by Hillary Rodham Clinton

Here is what we know: Our national health care system is broken. In 1994, 39 million people were uninsured. Today, some 47 million Americans wake up each morning without health insurance. Of those, some 21.5 million are women, women who cannot get the basic care they need and deserve. Every day, I hear from the women who put real faces to those numbers.

When I announced my health care plan in Iowa, I spoke about the mother of one of those brave women. Six years ago, Lisa Scott’s daughter, Janelle, began having chest pains and blackouts. She was sick for almost a year. Janelle requested a chest x-ray, but she never received it, because while she was working two jobs, she didn’t have health insurance, and she couldn’t afford to pay for it out of her own pocket. One week later, at the age of 18, Janelle died. Her death certificate listed the cause of death as unknown, because Janelle was never able to afford a proper diagnosis, a diagnosis that with care might have saved her life.

So let’s ask ourselves the fundamental question: Should any American die because they cannot afford a doctor’s diagnosis? I say no, not in America.

It’s time we fixed the shattered health care system in this country. It’s time we were all brave enough to take action and to fix a system that leaves nearly one in six Americans on the outside looking in. We can no longer afford to talk about the ideals of freedom and equality when families are filing for bankruptcy because they can’t pay their medical bills; when mothers can’t take their sick children to the doctor; and when everyday illnesses lead to death because women are unable to seek the care they need.

Only 67 percent of uninsured women reported visiting a health care provider compared with 89 percent of those with private insurance, according to a recent study (PDF). Two-thirds of women without health insurance say they have delayed or gone without health care they needed because they cannot afford the cost. Too many women go without critical, life-saving and cost-saving preventive care — mammograms, breast exams, pap smears, osteoporosis screenings and even routine check-ups — because they cannot afford the cost.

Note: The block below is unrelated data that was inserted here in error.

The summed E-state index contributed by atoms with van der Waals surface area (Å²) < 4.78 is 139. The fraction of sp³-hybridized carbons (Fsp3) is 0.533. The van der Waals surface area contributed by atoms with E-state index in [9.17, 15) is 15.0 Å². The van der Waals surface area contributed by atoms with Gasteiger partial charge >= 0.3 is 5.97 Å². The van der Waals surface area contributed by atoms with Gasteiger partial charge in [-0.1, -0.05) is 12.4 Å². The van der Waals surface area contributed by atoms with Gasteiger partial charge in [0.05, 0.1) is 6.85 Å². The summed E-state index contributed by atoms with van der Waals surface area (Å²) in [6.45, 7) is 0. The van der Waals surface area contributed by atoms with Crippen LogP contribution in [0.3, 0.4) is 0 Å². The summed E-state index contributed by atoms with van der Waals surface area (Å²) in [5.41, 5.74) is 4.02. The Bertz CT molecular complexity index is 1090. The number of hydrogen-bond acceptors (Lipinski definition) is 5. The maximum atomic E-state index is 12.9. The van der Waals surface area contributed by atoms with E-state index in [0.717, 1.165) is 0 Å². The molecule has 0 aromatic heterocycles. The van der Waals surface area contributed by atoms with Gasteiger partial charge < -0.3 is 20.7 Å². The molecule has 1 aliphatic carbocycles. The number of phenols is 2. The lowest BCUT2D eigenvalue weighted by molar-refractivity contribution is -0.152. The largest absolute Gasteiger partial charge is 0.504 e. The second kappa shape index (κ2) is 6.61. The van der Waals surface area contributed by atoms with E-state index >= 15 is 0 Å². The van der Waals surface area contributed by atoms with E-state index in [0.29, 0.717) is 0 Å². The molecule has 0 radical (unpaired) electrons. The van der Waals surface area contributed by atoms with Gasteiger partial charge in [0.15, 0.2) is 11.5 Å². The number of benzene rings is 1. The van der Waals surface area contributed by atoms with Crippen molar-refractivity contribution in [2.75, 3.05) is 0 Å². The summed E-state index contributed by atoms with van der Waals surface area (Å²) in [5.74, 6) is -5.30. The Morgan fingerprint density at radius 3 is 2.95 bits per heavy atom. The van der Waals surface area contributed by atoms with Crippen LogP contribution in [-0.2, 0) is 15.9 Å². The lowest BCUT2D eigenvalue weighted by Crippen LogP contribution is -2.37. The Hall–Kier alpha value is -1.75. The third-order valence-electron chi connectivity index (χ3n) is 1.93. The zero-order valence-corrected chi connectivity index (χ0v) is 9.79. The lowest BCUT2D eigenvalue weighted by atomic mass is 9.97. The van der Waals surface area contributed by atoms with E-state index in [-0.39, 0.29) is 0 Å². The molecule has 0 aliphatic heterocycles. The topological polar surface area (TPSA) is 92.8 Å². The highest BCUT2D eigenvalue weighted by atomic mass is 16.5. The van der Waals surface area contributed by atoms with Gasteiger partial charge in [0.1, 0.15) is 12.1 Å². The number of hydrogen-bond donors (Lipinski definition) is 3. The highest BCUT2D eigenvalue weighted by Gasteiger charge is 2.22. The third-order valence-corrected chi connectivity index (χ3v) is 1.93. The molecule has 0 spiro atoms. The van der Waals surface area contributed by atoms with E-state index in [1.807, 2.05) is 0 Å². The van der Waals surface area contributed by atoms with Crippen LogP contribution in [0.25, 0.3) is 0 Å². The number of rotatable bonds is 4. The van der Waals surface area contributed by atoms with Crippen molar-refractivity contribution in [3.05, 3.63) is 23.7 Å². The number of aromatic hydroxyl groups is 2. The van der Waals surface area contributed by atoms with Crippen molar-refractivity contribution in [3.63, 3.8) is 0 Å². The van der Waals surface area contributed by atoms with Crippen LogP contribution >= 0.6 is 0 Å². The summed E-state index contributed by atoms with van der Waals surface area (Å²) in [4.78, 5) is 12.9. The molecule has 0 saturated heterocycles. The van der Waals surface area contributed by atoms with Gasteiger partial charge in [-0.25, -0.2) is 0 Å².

Women are suffering, and women over 40 are bearing a disproportionate amount of the burden. Some 13 percent of women aged 55-64 are without health insurance. When their husbands become eligible for Medicare and lose their private insurance, many of these women find themselves without coverage and unable to afford alternative insurance.

During their golden years, they should not have to choose between spending on their family’s basic needs and fulfilling a prescription. Nearly 20 percent of women reported spending less on family necessities in order to pay for essential medications and 41 percent of women without insurance have gone without medicine because they couldn’t afford the cost.

All of us have to make tough decisions, every day. But these decisions — between putting food on the table and buying clothes your children, or paying for a doctor’s visit — those are not the sort of choices Americans should have to make.

I want every woman to have the same quality insurance options as Members of Congress receive. I want every woman to have the option of keeping the health insurance that works for her, or switching to a plan that serves her family better. And that is exactly what my American Health Choice Plan does.

I hear the suffering and pain that American women experience every day and I say no more, not in America. We have a plan and we can do better. I want every woman to get the quality care she needs; we can do it, we can make it fiscally sound, and when I’m president, we will make it happen.

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Ed. note: also see WVFC’s exclusive online Q&A with Hillary Clinton

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  • Barbara Rochman October 29, 2007 at 6:37 pm

    We should have a single payer health care system in this country. Someone should point out that “free markets” don’t always work and health care is a good example. But I guess it won’t be you since there’s an election to win. I would feel better if I thought that deep down you believed that single payer is better, but I don’t think you do.
    I write as someone who has fairly good health care coverage that costs me almost nothing because I once served on a government commission. Nonetheless, I know that if I hadn’t had that stroke of luck I would have been in big trouble.

    Reply